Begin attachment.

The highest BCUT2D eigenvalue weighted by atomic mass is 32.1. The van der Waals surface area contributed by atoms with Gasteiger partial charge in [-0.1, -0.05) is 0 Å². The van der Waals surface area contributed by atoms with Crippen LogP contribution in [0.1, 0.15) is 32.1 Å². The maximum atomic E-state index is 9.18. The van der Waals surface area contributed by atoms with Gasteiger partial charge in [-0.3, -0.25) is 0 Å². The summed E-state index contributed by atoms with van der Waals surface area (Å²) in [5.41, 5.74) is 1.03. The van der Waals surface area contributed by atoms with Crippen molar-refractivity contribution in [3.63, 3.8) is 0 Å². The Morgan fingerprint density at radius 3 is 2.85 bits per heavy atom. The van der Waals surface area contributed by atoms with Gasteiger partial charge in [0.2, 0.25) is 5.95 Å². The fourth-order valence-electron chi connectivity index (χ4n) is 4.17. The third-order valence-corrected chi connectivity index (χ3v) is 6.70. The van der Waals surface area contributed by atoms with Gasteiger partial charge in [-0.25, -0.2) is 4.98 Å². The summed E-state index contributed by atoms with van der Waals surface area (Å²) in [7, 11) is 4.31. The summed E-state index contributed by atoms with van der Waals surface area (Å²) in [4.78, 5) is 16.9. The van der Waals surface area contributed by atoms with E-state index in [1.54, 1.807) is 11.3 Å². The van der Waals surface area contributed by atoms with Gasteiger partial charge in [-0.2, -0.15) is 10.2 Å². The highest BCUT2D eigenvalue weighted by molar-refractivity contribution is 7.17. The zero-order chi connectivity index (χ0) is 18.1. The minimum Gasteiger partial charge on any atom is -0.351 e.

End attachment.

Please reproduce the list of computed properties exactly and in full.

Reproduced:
The highest BCUT2D eigenvalue weighted by atomic mass is 32.1. The van der Waals surface area contributed by atoms with Gasteiger partial charge in [-0.1, -0.05) is 0 Å². The van der Waals surface area contributed by atoms with Crippen LogP contribution in [0.1, 0.15) is 32.1 Å². The maximum atomic E-state index is 9.18. The van der Waals surface area contributed by atoms with Gasteiger partial charge in [-0.3, -0.25) is 0 Å². The summed E-state index contributed by atoms with van der Waals surface area (Å²) in [5.41, 5.74) is 1.03. The van der Waals surface area contributed by atoms with Crippen molar-refractivity contribution in [3.63, 3.8) is 0 Å². The Morgan fingerprint density at radius 3 is 2.85 bits per heavy atom. The van der Waals surface area contributed by atoms with Gasteiger partial charge in [0.2, 0.25) is 5.95 Å². The fourth-order valence-electron chi connectivity index (χ4n) is 4.17. The third-order valence-corrected chi connectivity index (χ3v) is 6.70. The van der Waals surface area contributed by atoms with Gasteiger partial charge in [-0.25, -0.2) is 4.98 Å². The summed E-state index contributed by atoms with van der Waals surface area (Å²) in [7, 11) is 4.31. The summed E-state index contributed by atoms with van der Waals surface area (Å²) in [4.78, 5) is 16.9. The van der Waals surface area contributed by atoms with E-state index in [1.54, 1.807) is 11.3 Å². The van der Waals surface area contributed by atoms with Gasteiger partial charge in [-0.2, -0.15) is 10.2 Å². The highest BCUT2D eigenvalue weighted by molar-refractivity contribution is 7.17. The zero-order chi connectivity index (χ0) is 18.1. The minimum Gasteiger partial charge on any atom is -0.351 e.